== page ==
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June 1985

Antihypertensive Therapy and Lipids: Evidence, Mechanisms, and Implications

Author Affiliations

From the Hypertension Research Center, Indiana University School of Medicine, Indianapolis.

Arch Intern Med. 1985;145(6):1102-1105. doi:10.1001/archinte.1985.00360060170026

• Elevations in the levels of total serum cholesterol, triglycerides, and low-density lipoproteins increase the risk of coronary artery disease and atherogenesis. High-density lipoproteins (HDLs) are beneficial in removing lipid from tissues. High-risk men adhering to a diet and/or receiving cholestyramine to lower their elevated lipid levels had lowering of cardiac mortality. Hypertension is also a major risk factor for cardiovascular disease and for accelerated atherosclerosis. The benefit of blood pressure reduction may not be consistent in decreasing cardiovascular morbidity and mortality among all mildly hypertensive persons. Many antihypertensive agents may raise undesirable lipid fractions and/or lower HDL levels, enhancing the risk of cardiovascular disease, while others have few negative effects. Thus, the antihypertensive agent chosen may modify lipid levels and cardiovascular risk in hypertensive patients.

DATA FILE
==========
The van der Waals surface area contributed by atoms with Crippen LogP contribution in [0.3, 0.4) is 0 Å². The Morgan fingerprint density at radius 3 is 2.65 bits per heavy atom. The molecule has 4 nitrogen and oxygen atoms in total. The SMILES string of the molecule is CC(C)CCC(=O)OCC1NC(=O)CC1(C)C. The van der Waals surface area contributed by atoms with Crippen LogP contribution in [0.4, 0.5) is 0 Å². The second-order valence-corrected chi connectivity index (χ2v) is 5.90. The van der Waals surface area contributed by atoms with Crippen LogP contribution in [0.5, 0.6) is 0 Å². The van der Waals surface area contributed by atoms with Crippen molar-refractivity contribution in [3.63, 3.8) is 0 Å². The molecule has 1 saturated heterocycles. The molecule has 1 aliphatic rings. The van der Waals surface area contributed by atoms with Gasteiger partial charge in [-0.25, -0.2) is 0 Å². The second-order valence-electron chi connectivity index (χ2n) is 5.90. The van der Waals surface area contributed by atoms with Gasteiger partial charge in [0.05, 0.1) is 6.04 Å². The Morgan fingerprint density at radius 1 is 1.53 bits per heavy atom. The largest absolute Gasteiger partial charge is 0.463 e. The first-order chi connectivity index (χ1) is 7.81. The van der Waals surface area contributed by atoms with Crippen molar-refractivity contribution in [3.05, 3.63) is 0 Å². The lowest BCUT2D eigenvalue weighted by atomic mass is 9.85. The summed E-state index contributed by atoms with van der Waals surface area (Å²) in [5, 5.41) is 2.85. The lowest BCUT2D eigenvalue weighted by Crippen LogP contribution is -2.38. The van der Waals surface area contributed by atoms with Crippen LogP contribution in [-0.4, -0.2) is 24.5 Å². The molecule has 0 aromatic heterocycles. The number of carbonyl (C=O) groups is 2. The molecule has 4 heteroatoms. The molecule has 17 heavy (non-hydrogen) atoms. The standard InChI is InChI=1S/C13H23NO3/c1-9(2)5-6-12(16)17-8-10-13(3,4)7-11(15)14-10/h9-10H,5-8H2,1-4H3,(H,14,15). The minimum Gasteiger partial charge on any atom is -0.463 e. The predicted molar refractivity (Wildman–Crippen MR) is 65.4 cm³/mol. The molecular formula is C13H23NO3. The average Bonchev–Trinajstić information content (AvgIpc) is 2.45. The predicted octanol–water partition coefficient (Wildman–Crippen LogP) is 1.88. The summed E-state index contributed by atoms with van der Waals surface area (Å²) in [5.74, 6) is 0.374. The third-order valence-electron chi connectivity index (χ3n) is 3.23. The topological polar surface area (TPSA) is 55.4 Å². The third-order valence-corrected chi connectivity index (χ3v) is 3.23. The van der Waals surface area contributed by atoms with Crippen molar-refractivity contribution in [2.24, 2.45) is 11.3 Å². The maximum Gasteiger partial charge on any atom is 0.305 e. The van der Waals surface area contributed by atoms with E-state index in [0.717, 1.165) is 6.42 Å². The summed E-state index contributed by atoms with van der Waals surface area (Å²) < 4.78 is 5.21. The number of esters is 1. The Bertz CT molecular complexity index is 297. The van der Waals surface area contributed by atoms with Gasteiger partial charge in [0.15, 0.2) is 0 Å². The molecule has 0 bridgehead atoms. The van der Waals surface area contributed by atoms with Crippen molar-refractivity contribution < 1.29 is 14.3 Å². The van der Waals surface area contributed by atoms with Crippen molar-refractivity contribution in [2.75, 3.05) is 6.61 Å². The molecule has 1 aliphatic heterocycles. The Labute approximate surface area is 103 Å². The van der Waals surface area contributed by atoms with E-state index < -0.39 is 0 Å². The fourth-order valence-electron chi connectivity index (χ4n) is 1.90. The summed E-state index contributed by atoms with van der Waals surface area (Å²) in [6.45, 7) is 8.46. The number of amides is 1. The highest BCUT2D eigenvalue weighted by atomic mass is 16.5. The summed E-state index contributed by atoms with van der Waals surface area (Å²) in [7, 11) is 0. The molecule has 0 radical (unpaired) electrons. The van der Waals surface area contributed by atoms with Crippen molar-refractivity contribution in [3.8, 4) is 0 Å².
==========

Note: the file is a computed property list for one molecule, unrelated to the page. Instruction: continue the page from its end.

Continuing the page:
(Arch Intern Med 1985;145:1102-1105)